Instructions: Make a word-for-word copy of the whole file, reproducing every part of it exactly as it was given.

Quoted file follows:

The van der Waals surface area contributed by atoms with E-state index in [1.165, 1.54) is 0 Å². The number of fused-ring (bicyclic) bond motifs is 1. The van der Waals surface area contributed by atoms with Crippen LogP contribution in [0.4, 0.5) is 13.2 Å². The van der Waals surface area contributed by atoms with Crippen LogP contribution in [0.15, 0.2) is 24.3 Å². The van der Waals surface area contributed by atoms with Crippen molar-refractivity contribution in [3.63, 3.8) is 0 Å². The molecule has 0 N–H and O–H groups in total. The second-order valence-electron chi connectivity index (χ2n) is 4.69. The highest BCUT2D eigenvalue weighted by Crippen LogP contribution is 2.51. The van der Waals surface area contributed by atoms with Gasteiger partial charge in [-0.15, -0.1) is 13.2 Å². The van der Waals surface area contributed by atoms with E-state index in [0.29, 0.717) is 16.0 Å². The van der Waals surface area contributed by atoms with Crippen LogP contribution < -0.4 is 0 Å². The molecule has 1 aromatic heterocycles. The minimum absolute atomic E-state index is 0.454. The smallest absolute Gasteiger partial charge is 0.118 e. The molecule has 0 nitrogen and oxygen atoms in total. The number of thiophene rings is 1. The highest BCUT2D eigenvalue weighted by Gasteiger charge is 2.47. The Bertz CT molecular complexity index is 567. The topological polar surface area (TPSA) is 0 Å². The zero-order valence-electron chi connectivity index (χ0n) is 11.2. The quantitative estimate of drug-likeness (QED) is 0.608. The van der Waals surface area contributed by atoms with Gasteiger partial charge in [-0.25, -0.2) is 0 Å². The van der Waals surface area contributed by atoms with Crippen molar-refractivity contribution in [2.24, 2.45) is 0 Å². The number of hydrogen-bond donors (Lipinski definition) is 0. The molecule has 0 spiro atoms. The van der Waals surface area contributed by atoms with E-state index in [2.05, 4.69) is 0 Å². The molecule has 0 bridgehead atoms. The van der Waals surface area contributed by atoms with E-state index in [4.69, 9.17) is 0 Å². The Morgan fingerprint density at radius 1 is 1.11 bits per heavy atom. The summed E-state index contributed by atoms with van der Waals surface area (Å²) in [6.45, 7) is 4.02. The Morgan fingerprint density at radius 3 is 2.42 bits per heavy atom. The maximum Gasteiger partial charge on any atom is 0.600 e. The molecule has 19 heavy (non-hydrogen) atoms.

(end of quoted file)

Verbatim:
The van der Waals surface area contributed by atoms with E-state index in [1.165, 1.54) is 0 Å². The number of fused-ring (bicyclic) bond motifs is 1. The van der Waals surface area contributed by atoms with Crippen LogP contribution in [0.4, 0.5) is 13.2 Å². The van der Waals surface area contributed by atoms with Crippen LogP contribution in [0.15, 0.2) is 24.3 Å². The van der Waals surface area contributed by atoms with Crippen molar-refractivity contribution in [3.63, 3.8) is 0 Å². The molecule has 0 N–H and O–H groups in total. The second-order valence-electron chi connectivity index (χ2n) is 4.69. The highest BCUT2D eigenvalue weighted by Crippen LogP contribution is 2.51. The van der Waals surface area contributed by atoms with Gasteiger partial charge in [-0.15, -0.1) is 13.2 Å². The van der Waals surface area contributed by atoms with E-state index in [0.29, 0.717) is 16.0 Å². The van der Waals surface area contributed by atoms with Crippen LogP contribution < -0.4 is 0 Å². The molecule has 1 aromatic heterocycles. The minimum absolute atomic E-state index is 0.454. The smallest absolute Gasteiger partial charge is 0.118 e. The molecule has 0 nitrogen and oxygen atoms in total. The number of thiophene rings is 1. The highest BCUT2D eigenvalue weighted by Gasteiger charge is 2.47. The Bertz CT molecular complexity index is 567. The topological polar surface area (TPSA) is 0 Å². The zero-order valence-electron chi connectivity index (χ0n) is 11.2. The quantitative estimate of drug-likeness (QED) is 0.608. The van der Waals surface area contributed by atoms with Gasteiger partial charge in [-0.25, -0.2) is 0 Å². The van der Waals surface area contributed by atoms with Crippen molar-refractivity contribution in [2.24, 2.45) is 0 Å². The number of hydrogen-bond donors (Lipinski definition) is 0. The molecule has 0 spiro atoms. The van der Waals surface area contributed by atoms with E-state index in [2.05, 4.69) is 0 Å². The molecule has 0 bridgehead atoms. The van der Waals surface area contributed by atoms with E-state index in [4.69, 9.17) is 0 Å². The Morgan fingerprint density at radius 1 is 1.11 bits per heavy atom. The summed E-state index contributed by atoms with van der Waals surface area (Å²) in [6.45, 7) is 4.02. The Morgan fingerprint density at radius 3 is 2.42 bits per heavy atom. The maximum Gasteiger partial charge on any atom is 0.600 e. The molecule has 19 heavy (non-hydrogen) atoms.